Young researchers in particular have demonstrated that migrations can also take place between different types of boundaries in people, bodies, images or terms. IT expert Corinna Barth, for instance, asks how technical artefacts such as computers or robots can be created in a gender-critical sense and inscribed with human forms of thinking, feeling and communication, while media theorist Anja Michaelsen explores the problem that the adoption of children across national borders often constitutes an invisible form of migration which is surrounded by silence from a feminist perspective.
Sociologist Miriam Trzeciak and ethnologist Sabine Hess take much the same underlying tone in their critical analysis of border policies. Trzeciak asks how autonomy and self-determination – in short, empowerment – can be conceptualized if migrant women are exploited in the maquiladoras of Northern Mexico yet themselves describe the benefits of their work as increasing their “dignity”?
Hess emphasizes that gender is deeply embedded in migration policy. She reveals that the anti-violence to women stances adopted by restrictive border regimes are in some cases turned against women themselves, so that the question needs to be asked time and time again which strategies are genuinely suitable for gender-sensitive (migration) policy.
Built on sand
Once again, Oldenburg has highlighted the diversity of voices in gender studies with its questions of “cognitive identity” and canonization (or de-canonization). PhD students in gender studies have made important contributions to this with their Initiative Zukunft & Nachwuchs (the Future & Young Academics Initiative, or IZN). They suggest that there is a trend towards gender studies searching for a home for itself in the context of university knowledge production.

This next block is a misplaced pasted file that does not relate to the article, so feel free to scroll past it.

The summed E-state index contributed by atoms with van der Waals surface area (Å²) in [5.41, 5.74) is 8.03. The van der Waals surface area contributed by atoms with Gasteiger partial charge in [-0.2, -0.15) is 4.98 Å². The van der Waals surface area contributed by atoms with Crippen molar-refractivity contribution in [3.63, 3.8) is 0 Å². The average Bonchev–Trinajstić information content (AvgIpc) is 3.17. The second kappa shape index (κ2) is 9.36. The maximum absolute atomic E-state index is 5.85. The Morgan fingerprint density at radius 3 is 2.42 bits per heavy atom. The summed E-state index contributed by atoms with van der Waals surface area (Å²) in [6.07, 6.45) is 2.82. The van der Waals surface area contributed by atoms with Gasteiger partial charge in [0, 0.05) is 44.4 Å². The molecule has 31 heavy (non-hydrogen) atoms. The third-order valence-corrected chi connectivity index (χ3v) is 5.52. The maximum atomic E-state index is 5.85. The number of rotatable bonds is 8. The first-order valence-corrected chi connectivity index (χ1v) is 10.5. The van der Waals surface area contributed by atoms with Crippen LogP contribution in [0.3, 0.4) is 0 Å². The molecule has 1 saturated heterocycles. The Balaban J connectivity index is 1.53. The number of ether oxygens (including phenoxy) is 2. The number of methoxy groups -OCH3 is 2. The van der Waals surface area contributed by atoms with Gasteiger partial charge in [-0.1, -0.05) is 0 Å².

Even at the first workshop of the Committee of Women’s and Gender Studies Institutions in German-speaking Areas (KEG) in 2003, Susanne Baer already outlined these trends in the workshop report entitled Geschlechterstudien im deutschsprachigen Raum. Studiengänge. Erfahrungen. Herausforderungen (i.e. Gender Studies in German-speaking Areas. Degree Courses. Experiences. Challenges). Together with Bettina Mathes, she proposed “building a shifting home on sand [for gender studies] to reflect the shifting norm that is inherent to the canon.”
In the spirit of this ten-year tradition of shifting, searching and migrating, academics in the field of gender studies will continue to come together: in 2013 this will happen at the Specialist and Work Conference at Goethe University in Frankfurt am Main.
is a lecturer and head of the Centre of Anthropology and Gender Studies (ZAG) at the University of Freiburg.
Translation: Chris Cave
Copyright: Goethe-Institut e. V., Internet-Redaktion
Any questions about this article? Please write to us!